Spring and Early Season Padres Prospects Notes: Part 1

It’s been a crazy few weeks since both the MLB and MiLB seasons started. Due to unforeseen circumstances that would be extremely boring to retell here, the Padres Prospects Spring Training Notebook kept getting pushed back to the point where now it seems to make more sense just to roll it into an overall spring/early season notes piece. Below are notes and observations from both in-person looks while in Arizona and conversations had since the season began. Be forewarned, the Spring Notes are extremely raw in presentation, which we’ll call a tribute to the environment they’re taken from.

Max Fried

Spring Notes: extremely easy delivery that he can repeat, not much wasted movement, very efficient, almost looks like a right-handed pitcher because his delivery looks so natural, physically looks a lot like Clayton Kershaw with slight differences in foot strike and a little bit of Cole Hamels mixed in; fastball has great life, he’s mostly pitched in the 89-91 range but it seems like there’s 2-3 more MPH in the tank; throws curveball both in the dirt and for strikes, very unique for his age, great vertical movement and tight spin; changeup is raw, he shows solid depth on the pitch but needs to speed up his arm before facing advanced hitters, could be an average to plus offering but will need a lot of work; body is mature for his age, still shows some projection, above average athlete; extremely coachable, was asking for instruction from Padres coaches and seemed open to adjustments.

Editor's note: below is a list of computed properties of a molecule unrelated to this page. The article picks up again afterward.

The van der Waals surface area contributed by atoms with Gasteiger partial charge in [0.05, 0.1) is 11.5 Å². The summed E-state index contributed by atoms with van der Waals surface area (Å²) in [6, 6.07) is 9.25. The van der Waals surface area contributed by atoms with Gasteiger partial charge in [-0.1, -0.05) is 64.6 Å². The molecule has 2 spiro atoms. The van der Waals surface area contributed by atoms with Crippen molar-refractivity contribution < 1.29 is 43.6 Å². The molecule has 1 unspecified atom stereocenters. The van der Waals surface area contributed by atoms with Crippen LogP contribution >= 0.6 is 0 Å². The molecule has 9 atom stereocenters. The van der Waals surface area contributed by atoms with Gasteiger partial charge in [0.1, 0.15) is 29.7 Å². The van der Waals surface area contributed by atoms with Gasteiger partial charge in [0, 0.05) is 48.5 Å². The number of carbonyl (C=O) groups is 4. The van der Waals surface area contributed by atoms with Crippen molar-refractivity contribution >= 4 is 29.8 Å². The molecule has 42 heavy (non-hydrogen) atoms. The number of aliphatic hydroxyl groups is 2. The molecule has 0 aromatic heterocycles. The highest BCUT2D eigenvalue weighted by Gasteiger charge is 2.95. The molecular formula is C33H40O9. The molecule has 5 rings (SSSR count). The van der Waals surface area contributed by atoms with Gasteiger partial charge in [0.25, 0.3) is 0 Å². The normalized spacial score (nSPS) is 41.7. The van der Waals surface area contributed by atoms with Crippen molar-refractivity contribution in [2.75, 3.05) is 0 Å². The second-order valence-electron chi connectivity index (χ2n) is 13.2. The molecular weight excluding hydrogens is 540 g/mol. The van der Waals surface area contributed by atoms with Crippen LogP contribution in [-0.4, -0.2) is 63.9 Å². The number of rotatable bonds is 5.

Early Season: Fried has really impressed on the mound thus far in his three starts as he’s been forced to rely on his pure stuff when his control has left him. Primarily showing two pitches: a consistently low-90s fastball and his trademark curveball that is dropping in for strikes. When his fastball command has waned, Fried has already shown the ability and know-how to pitch backwards. As conditions become more favorable look for Fried to settle in with more consistency from start to start.

Joe Ross

Spring Notes: body is much more mature than 2012, last season he looked like a kid with a live arm and now appears to be maturing into his frame; fastball has been explosive out of his hand; offspeed that was non-existent last spring now appears to be a legitimate offering; should have no problem going a full season.

Early Season: It appears that Ross is settling in nicely as the ace of a young TinCaps staff. Outside of a start in extreme weather conditions, Ross has been every bit as good as the Padres could have hoped. April is typically a brutal month for Midwest League hitters so it will be interesting to see if Ross can stay ahead of the curve as the season progresses.

Duanel Jones

Spring Notes: his stance at the plate looks much better than 2012, Jones starts out now in a more athletic setup with his knees bent and hands at a comfortable height, look for him to translate more of his raw power to game situations and better utilize his previously raw hit tool.